Fifteen minutes after publishing last night’s blog about my oldest daughter’s surprisingly well-adjusted approach to middle school, she wandered down from her bedroom clearly upset.
“What’s wrong?” I asked.
“This is so stressful,” tears were welling up in her eyes as she started rummaging through her backpack. “I know I did all of my homework, but I feel like I forgot something.”
Since the start of the school year, this child has been terrified of getting the dreaded check mark. One too many check marks means that she misses out on the monthly team party that her teacher’s throw for the good kids.
“I’ll be so embarrassed if everyone else gets to go.” This is her greatest fear. Having to stand on the sidelines, watching her classmates party and have fun while staring and pointing at her – the bad kid. In her mind, this is the equivalent of being forced to sit center-stage wearing a dunce cap while each student and teacher takes their turn telling her what a bad student she is. Hrumph.
I finally convinced her that she had completed all of her work and was in no danger of getting a check mark. Exhausted, she went off to bed and, fortunately, she went off to school seemingly happy and ready for a new day today.
After sending my oldest off to school this morning, I sat down with my youngest who had a strange request. “Can I skip gymnastics next week?” I was immediately baffled. She loves gymnastics. Stranger still, she was scheduled to go to gymnastics later today so, why was she anticipating the need to skip it next week and not today? I asked her as much.
“The coaches are going to give ice cream to all of the kids who get their splits perfect on Tuesday.” She was clearly convinced that she was not going to be in the group of ice-cream-eating kids, and she desperately wanted to avoid being singled out as one of the imperfect kids. Again, Hrumph!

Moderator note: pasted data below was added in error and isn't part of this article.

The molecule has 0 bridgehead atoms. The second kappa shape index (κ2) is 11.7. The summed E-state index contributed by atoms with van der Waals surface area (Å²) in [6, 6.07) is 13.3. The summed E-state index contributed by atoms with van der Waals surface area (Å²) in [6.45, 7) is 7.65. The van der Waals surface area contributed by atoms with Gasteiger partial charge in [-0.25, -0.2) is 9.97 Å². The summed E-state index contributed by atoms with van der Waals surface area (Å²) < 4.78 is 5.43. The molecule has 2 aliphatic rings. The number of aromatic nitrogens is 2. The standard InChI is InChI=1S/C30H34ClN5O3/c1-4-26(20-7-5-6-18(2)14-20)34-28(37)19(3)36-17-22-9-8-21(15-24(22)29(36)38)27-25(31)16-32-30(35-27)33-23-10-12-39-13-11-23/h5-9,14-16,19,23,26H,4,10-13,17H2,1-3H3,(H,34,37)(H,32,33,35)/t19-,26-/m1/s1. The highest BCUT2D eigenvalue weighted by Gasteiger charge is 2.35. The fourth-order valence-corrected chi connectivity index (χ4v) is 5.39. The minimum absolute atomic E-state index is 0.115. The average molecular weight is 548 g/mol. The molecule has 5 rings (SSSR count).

My husband and I are not competitive people and we don’t push our kids to be competitive. The message and expectation in our home is clear: do your best. That’s it. That’s all we ask of our kids. Go out and do your best at school, in sports, with friends, at life. I want my kids to love learning and I want them to be happy in whatever they choose to do outside of their school day. I don’t want them to feel some real or imagined pressure to be the best, or to be perfect, at every single moment of every single day in every single thing they do – especially at the age of 8 and 11. That constant pressure – that constant weight of perfection – will undoubtedly turn them into small, twisted, anxiety-ridden little people who will eventually require a daily dose of medication to get through their day. That’s not my wish for them.
Today, what is it that makes me happy? Truthfully, this dunce cap approach to encouraging my kids to do well does not make me happy in the least, and it is challenging my ability to find the happy today. I suppose I’m happy that I do have good kids who want to do well – with or without the threat of a dunce cap.